Some time ago I developed a snack habit of eating an apple after lunch every day. But lately the availability of local apples that have been keeping cool in storage has dwindled and my snack routine was in trouble. I am in staunch opposition to eating apples from other parts of the country, let alone other parts of the world, so I didn’t really have a choice. I had to give up apples until autumn. Enter the carrot. [cue joyous song about carrots sung in unison by 1000 bearded men]
Back when I was an idiot, I considered raw carrots as something I would only use when impersonating cartoon rabbits. I figured anyone who actually ate raw carrots as a snack was on an unpleasant diet. To me they were a chore and I dismissed them entirely. I don’t think I ate more than one or two raw carrots total in the first 30 years of my life.
Then Amy and I signed up for an organic winter CSA share and we found ourselves having lots of carrots to work through. We shredded them into our tomato sauce and tucked them into a pad thai recipe and cooked them into basically every other meal we prepared. I grew to love carrots–as an ingredient, anyway.
Enter our daughter. At just 2 and a half, she showed a great love for raw carrots. A great snack for an unsuspecting kid, huh? She would actually sneak them out of the fridge or off the counter and chow down. Whether she actually finished them and whether she left the stumpy remains in locations we knew about was another story. But she was really into carrots!
I was impressed and realized she might know something I don’t. When the carrots in our garden started needing thinning, I grabbed a few for a snack. And there was an explosion in my mouth and in my mind. The aroma! The tender crunch! The gentle moisture! I realized a few things at once with these homegrown carrots. First was that there are a variety of carrots out there, well beyond the ones that are the right size and color for selling in bags at a grocery store. Second was that a freshly dug carrot has sort of become a rare treat in our culture.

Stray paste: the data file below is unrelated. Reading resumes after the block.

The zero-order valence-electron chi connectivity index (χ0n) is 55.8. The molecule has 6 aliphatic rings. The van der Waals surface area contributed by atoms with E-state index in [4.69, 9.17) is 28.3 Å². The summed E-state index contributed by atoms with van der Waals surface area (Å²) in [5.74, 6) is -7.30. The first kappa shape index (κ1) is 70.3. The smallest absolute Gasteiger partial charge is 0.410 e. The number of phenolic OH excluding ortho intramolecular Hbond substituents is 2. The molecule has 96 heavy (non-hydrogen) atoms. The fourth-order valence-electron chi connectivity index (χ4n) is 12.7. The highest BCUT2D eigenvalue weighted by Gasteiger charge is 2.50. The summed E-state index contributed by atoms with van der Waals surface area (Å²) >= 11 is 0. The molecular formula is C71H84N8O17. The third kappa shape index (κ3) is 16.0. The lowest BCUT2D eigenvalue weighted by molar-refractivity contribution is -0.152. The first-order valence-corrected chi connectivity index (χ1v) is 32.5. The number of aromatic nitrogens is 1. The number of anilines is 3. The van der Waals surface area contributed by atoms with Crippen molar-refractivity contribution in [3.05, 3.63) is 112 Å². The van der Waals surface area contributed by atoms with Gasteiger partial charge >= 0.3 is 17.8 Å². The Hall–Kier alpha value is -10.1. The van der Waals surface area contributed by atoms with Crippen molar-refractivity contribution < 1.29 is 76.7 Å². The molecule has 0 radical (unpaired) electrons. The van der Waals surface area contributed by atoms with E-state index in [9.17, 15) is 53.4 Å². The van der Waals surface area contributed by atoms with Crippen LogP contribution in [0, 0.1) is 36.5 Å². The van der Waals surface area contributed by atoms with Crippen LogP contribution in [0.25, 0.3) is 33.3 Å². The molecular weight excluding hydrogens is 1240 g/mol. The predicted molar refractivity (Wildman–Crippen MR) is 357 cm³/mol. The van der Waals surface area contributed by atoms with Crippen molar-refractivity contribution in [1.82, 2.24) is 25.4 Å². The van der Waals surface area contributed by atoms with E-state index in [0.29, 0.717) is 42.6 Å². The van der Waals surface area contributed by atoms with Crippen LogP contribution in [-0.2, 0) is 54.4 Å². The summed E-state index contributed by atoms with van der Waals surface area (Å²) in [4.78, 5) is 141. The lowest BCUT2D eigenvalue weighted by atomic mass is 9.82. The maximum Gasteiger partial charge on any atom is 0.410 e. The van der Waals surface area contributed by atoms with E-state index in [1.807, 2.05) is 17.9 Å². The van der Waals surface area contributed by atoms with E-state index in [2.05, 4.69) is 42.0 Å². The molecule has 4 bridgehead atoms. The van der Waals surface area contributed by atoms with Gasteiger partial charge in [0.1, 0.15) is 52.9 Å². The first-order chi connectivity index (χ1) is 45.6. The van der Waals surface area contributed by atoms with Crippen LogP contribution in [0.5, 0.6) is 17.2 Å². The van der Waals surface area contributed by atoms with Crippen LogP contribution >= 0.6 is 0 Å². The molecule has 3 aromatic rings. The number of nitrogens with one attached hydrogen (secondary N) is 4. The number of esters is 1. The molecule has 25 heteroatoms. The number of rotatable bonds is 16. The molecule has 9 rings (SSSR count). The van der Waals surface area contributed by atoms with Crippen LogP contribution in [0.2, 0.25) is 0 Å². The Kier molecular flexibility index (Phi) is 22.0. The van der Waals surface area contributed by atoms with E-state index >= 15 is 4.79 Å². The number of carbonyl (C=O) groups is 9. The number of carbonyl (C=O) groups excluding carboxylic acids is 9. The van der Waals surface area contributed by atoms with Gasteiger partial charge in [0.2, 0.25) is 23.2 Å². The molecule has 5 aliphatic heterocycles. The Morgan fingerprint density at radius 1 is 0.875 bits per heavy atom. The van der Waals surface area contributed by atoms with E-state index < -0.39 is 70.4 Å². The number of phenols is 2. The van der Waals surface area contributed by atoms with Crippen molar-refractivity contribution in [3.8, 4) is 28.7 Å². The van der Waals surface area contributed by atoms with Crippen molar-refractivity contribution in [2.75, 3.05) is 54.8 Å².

What is the soonest you’ve tasted a carrot after it has been unearthed? If you grow your own or buy produce from a local farm, it’s easy to know. How many days old are the carrots in the store?
When a carrot is fresh, it is at its most juicy. Its texture is an amazing bridge between crunchy and tender which is truly enjoyable to bite into. I crave that sensation on my teeth. It has not begun to dry or harden as can happen in normal storage and certainly hasn’t gone soft like it can in the crisper. The aroma will never be as strong, drifting up your nostrils and around your gums, a distillation of the essence of gardening.
Perhaps my favorite thing about home grown carrots is that the taste, size, and texture changes as the weeks go on. We started with smaller, thinned carrots, which tasted earthy and were very tender, but the sweetness was subtle. As we thinned more every few days, they were coming up bigger, brighter, and crunchier. Sweeter. Aromatic.
Right now in late August, the carrots we are pulling are the best carrots I’ve ever had. I take them with me on a walk after I eat lunch at work. I don’t cut them into easy to manage pieces, I just chow down. People see me and I wonder what they think.
“The apple guy is carrot guy now. What a geek.”
“I could hear that maniac crunching from half a mile away.”
“Why is that fella smiling so much? Oh right, carrots are getting really good right now!!!”
Who knows. I really do feel self conscious with the crunching, but you know what? It’s not just about snacking or nutrition anymore. It’s who I am! It’s my lifestyle!
Farmer’s Note: The carrot described in this entry is the popular Danvers variety, which we have had good luck with and could go on and on about the wonderful aroma. You can learn more at High Mowing Seeds’ page on it by clicking here.
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